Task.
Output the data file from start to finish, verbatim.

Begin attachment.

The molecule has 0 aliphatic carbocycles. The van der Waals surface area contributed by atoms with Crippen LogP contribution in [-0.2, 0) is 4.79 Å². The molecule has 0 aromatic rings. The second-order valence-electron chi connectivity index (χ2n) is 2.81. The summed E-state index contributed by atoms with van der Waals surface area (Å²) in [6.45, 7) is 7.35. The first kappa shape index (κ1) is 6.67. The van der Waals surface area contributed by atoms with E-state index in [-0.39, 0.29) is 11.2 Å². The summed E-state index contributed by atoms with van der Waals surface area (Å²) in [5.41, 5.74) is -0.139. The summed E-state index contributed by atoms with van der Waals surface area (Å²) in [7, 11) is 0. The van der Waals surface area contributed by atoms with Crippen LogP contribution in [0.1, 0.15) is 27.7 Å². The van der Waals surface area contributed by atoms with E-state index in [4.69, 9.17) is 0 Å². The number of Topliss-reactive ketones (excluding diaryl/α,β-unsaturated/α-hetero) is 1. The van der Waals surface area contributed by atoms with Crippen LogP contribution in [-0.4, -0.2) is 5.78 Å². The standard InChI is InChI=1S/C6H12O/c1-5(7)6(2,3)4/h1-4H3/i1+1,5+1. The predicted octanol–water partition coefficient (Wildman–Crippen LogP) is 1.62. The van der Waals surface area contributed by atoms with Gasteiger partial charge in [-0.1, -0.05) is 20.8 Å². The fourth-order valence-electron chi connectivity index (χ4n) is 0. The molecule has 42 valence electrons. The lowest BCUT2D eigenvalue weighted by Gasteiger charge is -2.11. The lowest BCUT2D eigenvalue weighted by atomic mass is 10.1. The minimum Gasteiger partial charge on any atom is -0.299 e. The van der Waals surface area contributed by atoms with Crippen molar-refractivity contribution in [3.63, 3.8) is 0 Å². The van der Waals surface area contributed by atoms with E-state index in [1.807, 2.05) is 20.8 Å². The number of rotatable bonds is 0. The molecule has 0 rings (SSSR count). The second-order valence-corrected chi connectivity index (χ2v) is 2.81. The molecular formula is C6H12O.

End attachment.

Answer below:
The molecule has 0 aliphatic carbocycles. The van der Waals surface area contributed by atoms with Crippen LogP contribution in [-0.2, 0) is 4.79 Å². The molecule has 0 aromatic rings. The second-order valence-electron chi connectivity index (χ2n) is 2.81. The summed E-state index contributed by atoms with van der Waals surface area (Å²) in [6.45, 7) is 7.35. The first kappa shape index (κ1) is 6.67. The van der Waals surface area contributed by atoms with E-state index in [-0.39, 0.29) is 11.2 Å². The summed E-state index contributed by atoms with van der Waals surface area (Å²) in [5.41, 5.74) is -0.139. The summed E-state index contributed by atoms with van der Waals surface area (Å²) in [7, 11) is 0. The van der Waals surface area contributed by atoms with Crippen LogP contribution in [0.1, 0.15) is 27.7 Å². The van der Waals surface area contributed by atoms with E-state index in [4.69, 9.17) is 0 Å². The number of Topliss-reactive ketones (excluding diaryl/α,β-unsaturated/α-hetero) is 1. The van der Waals surface area contributed by atoms with Crippen LogP contribution in [-0.4, -0.2) is 5.78 Å². The standard InChI is InChI=1S/C6H12O/c1-5(7)6(2,3)4/h1-4H3/i1+1,5+1. The predicted octanol–water partition coefficient (Wildman–Crippen LogP) is 1.62. The van der Waals surface area contributed by atoms with Gasteiger partial charge in [-0.1, -0.05) is 20.8 Å². The fourth-order valence-electron chi connectivity index (χ4n) is 0. The molecule has 42 valence electrons. The lowest BCUT2D eigenvalue weighted by Gasteiger charge is -2.11. The lowest BCUT2D eigenvalue weighted by atomic mass is 10.1. The minimum Gasteiger partial charge on any atom is -0.299 e. The van der Waals surface area contributed by atoms with Crippen molar-refractivity contribution in [3.63, 3.8) is 0 Å². The van der Waals surface area contributed by atoms with E-state index in [1.807, 2.05) is 20.8 Å². The number of rotatable bonds is 0. The molecule has 0 rings (SSSR count). The second-order valence-corrected chi connectivity index (χ2v) is 2.81. The molecular formula is C6H12O.